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Riding4Him Riding4Him is offline
 
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Update on MIL and memory issues
Old 12-28-2019, 11:05 PM
  #1

We had another issue with my mil and her memory loss. She left my house the other day, staying longer than she had planned hence it was dark. Usually no problem but it was also foggy. She called about 20 min. later crying and lost. My hubby had to go out and find her and lead her home. The next day she had a doctor's appointment. My hubby called when she was in the appointment. The doctor asked to talk with my hubby and asked about her short term memory. My hubby filled him in with our concerns and yes she is going to a neurologist for an appointment. Now we just need to get the power of attorney before a diagnosis.


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Old 12-29-2019, 05:29 AM
  #2

Very scary situation for her. I'm glad you both are nearby for her and in communication with her doctor.

We all might be "in her shoes" one day.
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Old 12-29-2019, 07:10 AM
  #3

Your poor MIL. She must be so frightened, but thank God she had enough presence of mind left to know to call for help.

I wanted to share some things I learned through personal experience. First of all, she does NOT need to be driving. I had a neighbor take the distributor cap from Momís car, which solved that problem. That was several years ago, so if MIL has a newer car, youíll have to do something else to disable the engine. In this way, you wonít have the fight over taking her keys away. Believe me, the struggle is just starting, so buckle up.

You're going to need to get durable power of attorney,not just power of attorney. That wonít give you as much power to make decisions of her behalf as you think, but itís a start.

What you need to do right now is to find a good attorney who has experience with this. In my case, Mom lived in a different city, and I got a call from Adult Protective Services, who referred me to an excellent attorney. Mom apparently was repeatedly calling a locksmith to change her locks because she was certain people were breaking into her home (they werenít). Thank God the locksmith called APS, and we went from there.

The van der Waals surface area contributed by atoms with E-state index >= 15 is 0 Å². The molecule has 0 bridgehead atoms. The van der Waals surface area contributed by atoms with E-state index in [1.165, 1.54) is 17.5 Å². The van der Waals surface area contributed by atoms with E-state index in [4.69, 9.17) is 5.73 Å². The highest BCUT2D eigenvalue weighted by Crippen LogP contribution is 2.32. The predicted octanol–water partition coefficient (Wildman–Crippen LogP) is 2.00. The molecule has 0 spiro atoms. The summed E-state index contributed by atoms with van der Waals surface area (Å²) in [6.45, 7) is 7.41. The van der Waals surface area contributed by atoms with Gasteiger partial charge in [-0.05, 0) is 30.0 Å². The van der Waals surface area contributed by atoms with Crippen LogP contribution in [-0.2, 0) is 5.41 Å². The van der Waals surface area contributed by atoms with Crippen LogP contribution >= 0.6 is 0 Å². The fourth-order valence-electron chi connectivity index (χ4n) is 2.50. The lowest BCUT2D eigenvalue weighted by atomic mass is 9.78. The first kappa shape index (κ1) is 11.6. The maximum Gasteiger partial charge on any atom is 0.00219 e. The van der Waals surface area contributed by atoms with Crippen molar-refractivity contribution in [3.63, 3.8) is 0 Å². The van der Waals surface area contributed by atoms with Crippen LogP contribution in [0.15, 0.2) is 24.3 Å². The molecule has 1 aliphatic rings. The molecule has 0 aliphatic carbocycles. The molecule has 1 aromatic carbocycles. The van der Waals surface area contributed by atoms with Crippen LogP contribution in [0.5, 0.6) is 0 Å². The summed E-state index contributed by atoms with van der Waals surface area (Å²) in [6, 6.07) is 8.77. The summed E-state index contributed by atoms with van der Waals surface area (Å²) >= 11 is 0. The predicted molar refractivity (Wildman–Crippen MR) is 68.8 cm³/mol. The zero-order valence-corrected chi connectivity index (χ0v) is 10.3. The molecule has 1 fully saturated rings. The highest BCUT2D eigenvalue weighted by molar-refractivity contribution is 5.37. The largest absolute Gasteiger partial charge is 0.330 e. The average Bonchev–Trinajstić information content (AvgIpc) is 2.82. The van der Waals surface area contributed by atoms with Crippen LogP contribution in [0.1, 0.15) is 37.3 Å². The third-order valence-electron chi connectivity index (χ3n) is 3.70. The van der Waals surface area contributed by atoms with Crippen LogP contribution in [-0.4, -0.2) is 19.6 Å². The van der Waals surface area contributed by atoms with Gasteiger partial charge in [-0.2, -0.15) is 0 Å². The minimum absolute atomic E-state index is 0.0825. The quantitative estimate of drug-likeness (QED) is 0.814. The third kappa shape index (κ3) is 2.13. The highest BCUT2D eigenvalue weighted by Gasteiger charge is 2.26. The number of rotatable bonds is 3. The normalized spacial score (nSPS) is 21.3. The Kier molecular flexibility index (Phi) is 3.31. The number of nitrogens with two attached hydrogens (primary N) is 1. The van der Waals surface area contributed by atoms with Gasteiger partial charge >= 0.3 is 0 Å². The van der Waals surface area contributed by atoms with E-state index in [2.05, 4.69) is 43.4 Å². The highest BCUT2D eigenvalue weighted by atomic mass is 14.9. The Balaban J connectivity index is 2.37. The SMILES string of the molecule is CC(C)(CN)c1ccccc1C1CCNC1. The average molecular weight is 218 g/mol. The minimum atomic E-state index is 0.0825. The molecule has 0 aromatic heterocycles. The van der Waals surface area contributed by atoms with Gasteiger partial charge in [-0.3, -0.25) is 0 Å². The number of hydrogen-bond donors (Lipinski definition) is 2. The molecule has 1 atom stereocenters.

If MIL doesnít already have a will, now is the time to get that done, while sheís still competent enough to make her wishes known. Thatís when you get the will and the durable power of attorney, but hire an eldercare attorney first. That person can walk you through the steps you need to take at each stage.

I wish you peace and grace as you navigate this path. PM me if you want more info, need to vent, or just talk.
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MIL and Memory
Old 12-29-2019, 07:39 AM
  #4

So glad she is safe. Mooba has given you very sound advice. I also have personal experience in this area. Along with durable power of attorney, someone should be added to her checking account and if she gets Medicare, get her permission to access her account. ( thereís paperwork on line).

My early experiences with my mom were the wandering and she was withdrawing large sums of money from her account every day. But to this day I donít know where that money went.

Also, she wasnít paying her bills. Keep an eye on her mail.

And last, please get a copy of the book Iím Still Here. It was a godsend for figuring out how to deal with some situations.
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Old 12-29-2019, 08:15 AM
  #5

Keltikmom,
Can you give the author of the book youíve mentioned. I think Iíd like to get it. Thanks!


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Book link
Old 12-29-2019, 08:41 AM
  #6

https://www.amazon.com/Im-Still-Here...7637556&sr=8-4

Weíre going through this with my grandma. Going to get the book too.

Author: John Zeisel, PhD
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POA types
Old 12-29-2019, 09:04 AM
  #7

There are two types of POAs (here at least). One is actionable immediately. The other requires a medical sign off. You want the actionable now one.

Also be sure to get both financial and medical.

Medicare has its own form. Each doctor's office may have their own HIPPA form. Whoever accompanies her to appointments (and she shouldn't go alone if you want to know what happened as she may not remember by the time she gets home) needs to ask if there is a HIPPA form on file and if not get her to sign one.

There's a seemingly endless sea of forms to navigate. A consultation with a (elder care) lawyer may be a good idea.

The Alzheimer's Association has a discussion board (https://www.alzconnected.org/discussion.aspx) that discusses these issues. It can be a good source of info from people who have walked in your shoes.

The journey now will not be easy.
(((Riding4Him family)))
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Old 12-29-2019, 02:36 PM
  #8

I'm watching this thread with interest. Weve been on the journey with dad for many years and now starting with mom. Im always sorry to here if more people going through this painful journey. I have found teepa snow videos on YouTube very helpful.
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Old 12-29-2019, 03:32 PM
  #9

This is a hard situation, but good that you and your husband are there for her.
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Old 12-29-2019, 07:37 PM
  #10

I am so glad the family is being informed of all that is going on and that the doctor is willing to communicate. She has an awesome doctor and is blessed with a caring family. Praying for her situation, and for your peace.

Nancy


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